In the film industry, everyone is always banging on about the audience. Studio bosses, pundits, distributors, script consultants, even writers. It’s the professional thing to do, because, in the end, it’s all about the audience, isn’t it?
First off, let’s distinguish between the ‘audience’ and the ‘market’. Writers sell their scripts to producers, not to the cinema-going public. This is the writer’s market. Producers, in turn, have to sell their projects to financiers, and distributors. This is their market. Financiers and distributors are typically very concerned with the potential audience for a film (not people, but figures: box office and ancillary returns). This is their market.
Why should a writer take a view on the potential ‘audience’ for a proposed film when it is the producer’s assessment that counts? Surely if the writer is to concern his or herself with anything beyond the subject and craft of their writing, it should be to know their market: the producers?
That’s business. The ‘audience’ also gets invoked in the development process. Script developers talk of what the audience expects, what the audience needs to know, how the audience will react, but there’s an equivocation here because these propositions refer to a notional subject and not a quantifiable number of people who have decided to watch a movie. The viewer has needs and expectations. If the viewer sees a gun early in the plot, the viewer will expect it to be used. So might the ‘audience’, you say. It’s a subtle distinction, but an important one. If you talk about the ‘audience,’ you can slide sideways into questions of box office potential; you can start making illegitimate connections between aesthetics and commerce. If you talk about the viewer, you can’t.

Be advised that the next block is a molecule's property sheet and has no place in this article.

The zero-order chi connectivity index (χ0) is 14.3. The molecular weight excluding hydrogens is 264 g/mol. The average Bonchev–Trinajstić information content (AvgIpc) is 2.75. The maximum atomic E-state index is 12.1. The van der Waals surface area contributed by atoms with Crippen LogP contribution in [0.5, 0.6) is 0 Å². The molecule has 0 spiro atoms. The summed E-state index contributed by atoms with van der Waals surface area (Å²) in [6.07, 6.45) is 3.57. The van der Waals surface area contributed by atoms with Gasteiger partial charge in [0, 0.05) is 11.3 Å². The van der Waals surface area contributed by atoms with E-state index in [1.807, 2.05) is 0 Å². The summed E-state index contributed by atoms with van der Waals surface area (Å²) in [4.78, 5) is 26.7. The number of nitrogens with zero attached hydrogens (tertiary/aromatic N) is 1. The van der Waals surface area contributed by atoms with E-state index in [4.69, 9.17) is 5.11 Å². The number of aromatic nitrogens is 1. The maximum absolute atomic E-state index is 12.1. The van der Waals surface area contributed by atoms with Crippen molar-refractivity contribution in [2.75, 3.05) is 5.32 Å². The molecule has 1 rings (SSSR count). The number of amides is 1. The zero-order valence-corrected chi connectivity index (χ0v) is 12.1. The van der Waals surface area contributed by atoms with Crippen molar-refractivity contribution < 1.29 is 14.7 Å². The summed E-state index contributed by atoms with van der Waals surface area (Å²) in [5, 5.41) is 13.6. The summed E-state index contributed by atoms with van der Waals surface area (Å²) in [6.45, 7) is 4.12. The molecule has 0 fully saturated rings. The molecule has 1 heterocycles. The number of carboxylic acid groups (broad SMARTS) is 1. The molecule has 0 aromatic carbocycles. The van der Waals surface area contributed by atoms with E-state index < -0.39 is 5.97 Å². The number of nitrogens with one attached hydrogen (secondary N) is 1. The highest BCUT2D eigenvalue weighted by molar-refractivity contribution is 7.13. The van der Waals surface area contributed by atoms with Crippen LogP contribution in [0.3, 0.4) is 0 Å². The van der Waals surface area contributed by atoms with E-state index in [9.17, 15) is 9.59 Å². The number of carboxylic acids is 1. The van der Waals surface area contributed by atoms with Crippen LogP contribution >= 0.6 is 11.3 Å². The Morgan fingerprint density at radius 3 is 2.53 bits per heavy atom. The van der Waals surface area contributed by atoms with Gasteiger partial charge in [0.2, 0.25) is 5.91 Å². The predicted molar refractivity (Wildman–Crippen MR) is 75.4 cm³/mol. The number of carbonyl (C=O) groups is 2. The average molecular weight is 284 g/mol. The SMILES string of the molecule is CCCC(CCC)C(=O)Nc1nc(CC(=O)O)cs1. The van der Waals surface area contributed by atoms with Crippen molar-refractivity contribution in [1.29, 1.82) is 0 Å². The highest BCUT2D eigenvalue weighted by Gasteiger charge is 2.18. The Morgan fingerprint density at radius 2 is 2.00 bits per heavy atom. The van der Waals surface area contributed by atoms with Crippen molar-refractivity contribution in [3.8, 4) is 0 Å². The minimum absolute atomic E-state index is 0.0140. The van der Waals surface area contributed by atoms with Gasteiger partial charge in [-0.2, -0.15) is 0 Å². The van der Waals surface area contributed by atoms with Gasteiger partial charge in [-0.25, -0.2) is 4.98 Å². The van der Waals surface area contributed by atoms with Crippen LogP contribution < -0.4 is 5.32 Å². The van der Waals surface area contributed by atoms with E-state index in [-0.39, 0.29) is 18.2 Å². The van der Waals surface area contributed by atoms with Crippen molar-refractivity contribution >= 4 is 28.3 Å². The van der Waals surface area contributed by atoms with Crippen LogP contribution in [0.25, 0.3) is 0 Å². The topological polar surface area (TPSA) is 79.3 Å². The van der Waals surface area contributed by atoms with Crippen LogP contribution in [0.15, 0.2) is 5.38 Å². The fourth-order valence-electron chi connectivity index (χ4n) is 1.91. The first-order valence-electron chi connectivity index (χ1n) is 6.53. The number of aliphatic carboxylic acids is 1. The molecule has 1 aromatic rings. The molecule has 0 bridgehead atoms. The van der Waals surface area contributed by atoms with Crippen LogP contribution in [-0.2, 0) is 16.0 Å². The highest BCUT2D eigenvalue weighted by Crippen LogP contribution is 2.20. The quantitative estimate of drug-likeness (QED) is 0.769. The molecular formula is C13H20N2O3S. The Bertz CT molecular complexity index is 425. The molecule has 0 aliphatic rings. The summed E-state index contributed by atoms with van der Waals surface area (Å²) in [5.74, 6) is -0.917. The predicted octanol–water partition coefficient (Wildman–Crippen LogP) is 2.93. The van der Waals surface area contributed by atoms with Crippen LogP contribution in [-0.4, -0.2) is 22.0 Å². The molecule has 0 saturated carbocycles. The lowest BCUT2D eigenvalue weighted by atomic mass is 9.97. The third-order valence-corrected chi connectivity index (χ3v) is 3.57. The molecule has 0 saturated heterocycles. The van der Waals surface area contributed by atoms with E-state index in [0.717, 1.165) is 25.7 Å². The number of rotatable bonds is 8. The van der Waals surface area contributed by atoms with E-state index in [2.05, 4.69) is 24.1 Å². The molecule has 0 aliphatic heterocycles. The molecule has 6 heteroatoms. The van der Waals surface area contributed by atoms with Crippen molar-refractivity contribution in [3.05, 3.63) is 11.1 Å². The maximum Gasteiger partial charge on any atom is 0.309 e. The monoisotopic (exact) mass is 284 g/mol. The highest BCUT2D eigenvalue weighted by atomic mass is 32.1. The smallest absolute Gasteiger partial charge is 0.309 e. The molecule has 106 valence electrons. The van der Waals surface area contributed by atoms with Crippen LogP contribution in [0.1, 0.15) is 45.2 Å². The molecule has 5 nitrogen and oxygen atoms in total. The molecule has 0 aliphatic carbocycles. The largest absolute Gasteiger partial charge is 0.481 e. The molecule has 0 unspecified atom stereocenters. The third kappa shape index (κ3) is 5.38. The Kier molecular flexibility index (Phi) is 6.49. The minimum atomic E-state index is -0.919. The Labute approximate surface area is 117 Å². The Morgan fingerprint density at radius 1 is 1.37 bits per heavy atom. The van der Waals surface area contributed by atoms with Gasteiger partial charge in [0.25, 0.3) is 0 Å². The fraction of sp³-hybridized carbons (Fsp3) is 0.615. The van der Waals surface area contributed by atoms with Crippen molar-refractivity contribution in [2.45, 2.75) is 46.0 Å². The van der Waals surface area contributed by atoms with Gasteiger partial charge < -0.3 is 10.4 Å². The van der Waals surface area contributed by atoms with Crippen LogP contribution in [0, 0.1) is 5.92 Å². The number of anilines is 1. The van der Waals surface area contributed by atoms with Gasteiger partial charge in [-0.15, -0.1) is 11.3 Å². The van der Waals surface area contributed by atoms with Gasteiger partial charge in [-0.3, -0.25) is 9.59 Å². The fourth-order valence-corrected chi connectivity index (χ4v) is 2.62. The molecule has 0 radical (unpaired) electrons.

The writer should consider the viewer, not the audience. (Likewise, the script developer.)
- the market refers to the potential buyers of a film project or a finished film (producers, private and public finance, distributors)
- the audience refers to the public who may or may not want to see the film
- the viewer refers to the notional subject (person) who experiences the film